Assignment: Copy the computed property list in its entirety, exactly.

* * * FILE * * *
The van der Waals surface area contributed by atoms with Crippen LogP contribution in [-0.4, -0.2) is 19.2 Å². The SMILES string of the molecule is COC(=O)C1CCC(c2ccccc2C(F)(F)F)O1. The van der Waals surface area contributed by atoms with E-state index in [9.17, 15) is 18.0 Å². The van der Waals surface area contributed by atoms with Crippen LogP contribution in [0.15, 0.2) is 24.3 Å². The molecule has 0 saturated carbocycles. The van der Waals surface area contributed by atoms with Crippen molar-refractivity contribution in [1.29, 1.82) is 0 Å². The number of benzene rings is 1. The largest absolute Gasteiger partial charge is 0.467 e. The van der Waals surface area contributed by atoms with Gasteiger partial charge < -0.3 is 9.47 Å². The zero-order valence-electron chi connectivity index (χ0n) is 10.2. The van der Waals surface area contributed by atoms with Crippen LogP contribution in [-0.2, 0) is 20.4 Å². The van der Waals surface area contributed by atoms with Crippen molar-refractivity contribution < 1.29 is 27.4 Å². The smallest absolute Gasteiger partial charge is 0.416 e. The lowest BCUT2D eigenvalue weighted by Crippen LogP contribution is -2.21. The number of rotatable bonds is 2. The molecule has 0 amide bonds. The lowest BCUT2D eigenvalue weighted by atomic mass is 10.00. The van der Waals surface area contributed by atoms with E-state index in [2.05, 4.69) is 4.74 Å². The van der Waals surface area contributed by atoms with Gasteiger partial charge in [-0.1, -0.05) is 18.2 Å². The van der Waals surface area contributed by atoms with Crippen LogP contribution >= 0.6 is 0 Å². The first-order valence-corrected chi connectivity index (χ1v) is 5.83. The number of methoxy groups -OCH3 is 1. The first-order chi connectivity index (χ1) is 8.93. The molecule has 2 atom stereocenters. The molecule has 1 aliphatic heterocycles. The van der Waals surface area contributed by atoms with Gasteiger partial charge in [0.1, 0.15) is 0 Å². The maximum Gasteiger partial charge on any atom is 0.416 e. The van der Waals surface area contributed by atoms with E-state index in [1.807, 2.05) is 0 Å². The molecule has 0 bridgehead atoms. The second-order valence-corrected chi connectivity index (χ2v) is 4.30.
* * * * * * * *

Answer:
The van der Waals surface area contributed by atoms with Crippen LogP contribution in [-0.4, -0.2) is 19.2 Å². The SMILES string of the molecule is COC(=O)C1CCC(c2ccccc2C(F)(F)F)O1. The van der Waals surface area contributed by atoms with E-state index in [9.17, 15) is 18.0 Å². The van der Waals surface area contributed by atoms with Crippen LogP contribution in [0.15, 0.2) is 24.3 Å². The molecule has 0 saturated carbocycles. The van der Waals surface area contributed by atoms with Crippen molar-refractivity contribution in [1.29, 1.82) is 0 Å². The number of benzene rings is 1. The largest absolute Gasteiger partial charge is 0.467 e. The van der Waals surface area contributed by atoms with Gasteiger partial charge < -0.3 is 9.47 Å². The zero-order valence-electron chi connectivity index (χ0n) is 10.2. The van der Waals surface area contributed by atoms with Crippen LogP contribution in [-0.2, 0) is 20.4 Å². The van der Waals surface area contributed by atoms with Crippen molar-refractivity contribution < 1.29 is 27.4 Å². The smallest absolute Gasteiger partial charge is 0.416 e. The lowest BCUT2D eigenvalue weighted by Crippen LogP contribution is -2.21. The number of rotatable bonds is 2. The molecule has 0 amide bonds. The lowest BCUT2D eigenvalue weighted by atomic mass is 10.00. The van der Waals surface area contributed by atoms with E-state index in [2.05, 4.69) is 4.74 Å². The van der Waals surface area contributed by atoms with Gasteiger partial charge in [-0.1, -0.05) is 18.2 Å². The van der Waals surface area contributed by atoms with Crippen LogP contribution >= 0.6 is 0 Å². The first-order valence-corrected chi connectivity index (χ1v) is 5.83. The number of methoxy groups -OCH3 is 1. The first-order chi connectivity index (χ1) is 8.93. The molecule has 2 atom stereocenters. The molecule has 1 aliphatic heterocycles. The van der Waals surface area contributed by atoms with Gasteiger partial charge in [0.1, 0.15) is 0 Å². The maximum Gasteiger partial charge on any atom is 0.416 e. The van der Waals surface area contributed by atoms with E-state index in [1.807, 2.05) is 0 Å². The molecule has 0 bridgehead atoms. The second-order valence-corrected chi connectivity index (χ2v) is 4.30.